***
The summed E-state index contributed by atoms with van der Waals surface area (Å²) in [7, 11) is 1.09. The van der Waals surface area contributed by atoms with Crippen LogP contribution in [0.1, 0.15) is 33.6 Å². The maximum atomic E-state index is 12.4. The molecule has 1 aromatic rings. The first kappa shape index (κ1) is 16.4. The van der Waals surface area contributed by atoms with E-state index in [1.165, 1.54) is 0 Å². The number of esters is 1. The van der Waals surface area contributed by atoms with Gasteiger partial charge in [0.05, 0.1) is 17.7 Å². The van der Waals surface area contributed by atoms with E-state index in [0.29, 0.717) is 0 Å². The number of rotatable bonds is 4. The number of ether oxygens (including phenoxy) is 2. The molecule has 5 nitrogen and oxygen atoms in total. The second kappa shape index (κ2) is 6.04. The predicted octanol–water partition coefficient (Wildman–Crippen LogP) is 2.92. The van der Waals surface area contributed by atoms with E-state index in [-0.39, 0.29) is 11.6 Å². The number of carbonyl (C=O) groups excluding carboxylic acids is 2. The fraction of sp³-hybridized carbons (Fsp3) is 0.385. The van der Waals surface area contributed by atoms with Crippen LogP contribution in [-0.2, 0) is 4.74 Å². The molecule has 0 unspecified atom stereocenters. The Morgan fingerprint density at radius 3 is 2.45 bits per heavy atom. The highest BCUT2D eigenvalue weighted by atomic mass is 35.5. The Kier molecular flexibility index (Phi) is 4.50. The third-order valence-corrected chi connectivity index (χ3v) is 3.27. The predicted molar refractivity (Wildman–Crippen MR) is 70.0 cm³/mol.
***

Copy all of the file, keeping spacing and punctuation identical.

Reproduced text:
The summed E-state index contributed by atoms with van der Waals surface area (Å²) in [7, 11) is 1.09. The van der Waals surface area contributed by atoms with Crippen LogP contribution in [0.1, 0.15) is 33.6 Å². The maximum atomic E-state index is 12.4. The molecule has 1 aromatic rings. The first kappa shape index (κ1) is 16.4. The van der Waals surface area contributed by atoms with E-state index in [1.165, 1.54) is 0 Å². The number of esters is 1. The van der Waals surface area contributed by atoms with Gasteiger partial charge in [0.05, 0.1) is 17.7 Å². The van der Waals surface area contributed by atoms with E-state index in [0.29, 0.717) is 0 Å². The number of rotatable bonds is 4. The number of ether oxygens (including phenoxy) is 2. The molecule has 5 nitrogen and oxygen atoms in total. The second kappa shape index (κ2) is 6.04. The predicted octanol–water partition coefficient (Wildman–Crippen LogP) is 2.92. The van der Waals surface area contributed by atoms with E-state index in [-0.39, 0.29) is 11.6 Å². The number of carbonyl (C=O) groups excluding carboxylic acids is 2. The fraction of sp³-hybridized carbons (Fsp3) is 0.385. The van der Waals surface area contributed by atoms with Crippen LogP contribution in [-0.2, 0) is 4.74 Å². The molecule has 0 unspecified atom stereocenters. The Morgan fingerprint density at radius 3 is 2.45 bits per heavy atom. The highest BCUT2D eigenvalue weighted by atomic mass is 35.5. The Kier molecular flexibility index (Phi) is 4.50. The third-order valence-corrected chi connectivity index (χ3v) is 3.27. The predicted molar refractivity (Wildman–Crippen MR) is 70.0 cm³/mol.